Re-post: Popular Post from February, 2010
According to the National Council of Youth Sports (NCYS), there were over 40 million boys and girls participating in organized sports in 2008. With numbers like these, which continue to rise every year, it would certainly be of benefit to highlight the positives behind all this participation.
This becomes especially important with the seemingly heavy media concentration on the opposing side of the fence where the negative tends to make a better news story.
As a former physical educator, coach, competitive athlete, and parent of two competitive athletes, the positive aspects of athletic sports participation is a focus having deep meaning for me. Yes, there is always the possibility, maybe even probability, of too much too soon and a misplaced emphasis on the “wrong” things like winning at all costs.
However, these risks do not negate all the positives that can and do occur. And when athletes are exposed to the proper environment, and put forth proper amounts of effort and make good choices, you would be hard pressed to find anything that gives them the opportunity for holistic benefits that participating in competitive sports does.
These benefits, at least from my perspective, fall into all 3 of the following categories:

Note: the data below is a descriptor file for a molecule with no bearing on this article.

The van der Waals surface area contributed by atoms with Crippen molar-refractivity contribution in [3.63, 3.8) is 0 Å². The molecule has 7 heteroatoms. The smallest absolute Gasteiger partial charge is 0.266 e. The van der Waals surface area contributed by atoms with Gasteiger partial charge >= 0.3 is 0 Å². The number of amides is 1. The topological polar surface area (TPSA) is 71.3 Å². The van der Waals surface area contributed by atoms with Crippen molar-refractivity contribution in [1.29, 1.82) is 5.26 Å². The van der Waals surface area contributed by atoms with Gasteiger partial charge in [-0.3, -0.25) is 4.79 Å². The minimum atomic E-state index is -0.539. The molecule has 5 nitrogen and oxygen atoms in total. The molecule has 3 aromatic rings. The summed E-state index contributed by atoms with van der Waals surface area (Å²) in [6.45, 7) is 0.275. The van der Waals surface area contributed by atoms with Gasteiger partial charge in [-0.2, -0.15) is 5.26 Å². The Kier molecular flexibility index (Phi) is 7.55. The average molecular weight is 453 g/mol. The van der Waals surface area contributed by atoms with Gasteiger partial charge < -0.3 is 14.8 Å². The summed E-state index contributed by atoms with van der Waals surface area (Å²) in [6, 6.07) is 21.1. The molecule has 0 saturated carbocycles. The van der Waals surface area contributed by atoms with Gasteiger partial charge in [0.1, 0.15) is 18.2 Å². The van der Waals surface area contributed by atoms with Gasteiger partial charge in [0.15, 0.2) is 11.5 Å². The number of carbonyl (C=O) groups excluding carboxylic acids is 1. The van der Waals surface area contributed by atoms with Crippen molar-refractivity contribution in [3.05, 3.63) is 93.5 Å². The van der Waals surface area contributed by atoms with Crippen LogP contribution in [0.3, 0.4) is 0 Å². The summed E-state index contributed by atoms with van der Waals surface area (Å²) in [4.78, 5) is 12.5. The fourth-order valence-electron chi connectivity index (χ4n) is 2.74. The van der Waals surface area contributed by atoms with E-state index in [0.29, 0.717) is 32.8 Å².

As a physical educator it is impossible to cover the benefits gained from sports participation without mentioning the fitness improvements achieved through training for and participating in athletic activities. In a society where obesity has become a major health issue the physical fitness advantages simply cannot be denied.
It is the mental and conceptual area that many use to support the importance of participation in competitive sports, something I wholeheartedly agree with. It is also this same area that some point to when behavior exhibited by some athletes does not seem to support what we believe they should be learning. As with anything, however, one can only get out of something what one puts in.
Additionally, with good coaches and good programs a positive code of ethical standards (PCES) is of major focus. It is something they most certainly support and work toward instilling in athletes under their direction.
(One example of a PCES…The Code of a True Champion…1/2 way down the page, on the left.)
When these two things come together, putting in high levels of effort and solid programs/coaches that encourage PCES, amazing things can happen. These amazing things all center on the abstract concepts revered by those without them and necessary for anyone wanting to become successful in sports, and, for that matter, in life as well. They include:
a. The CDSPH Principle: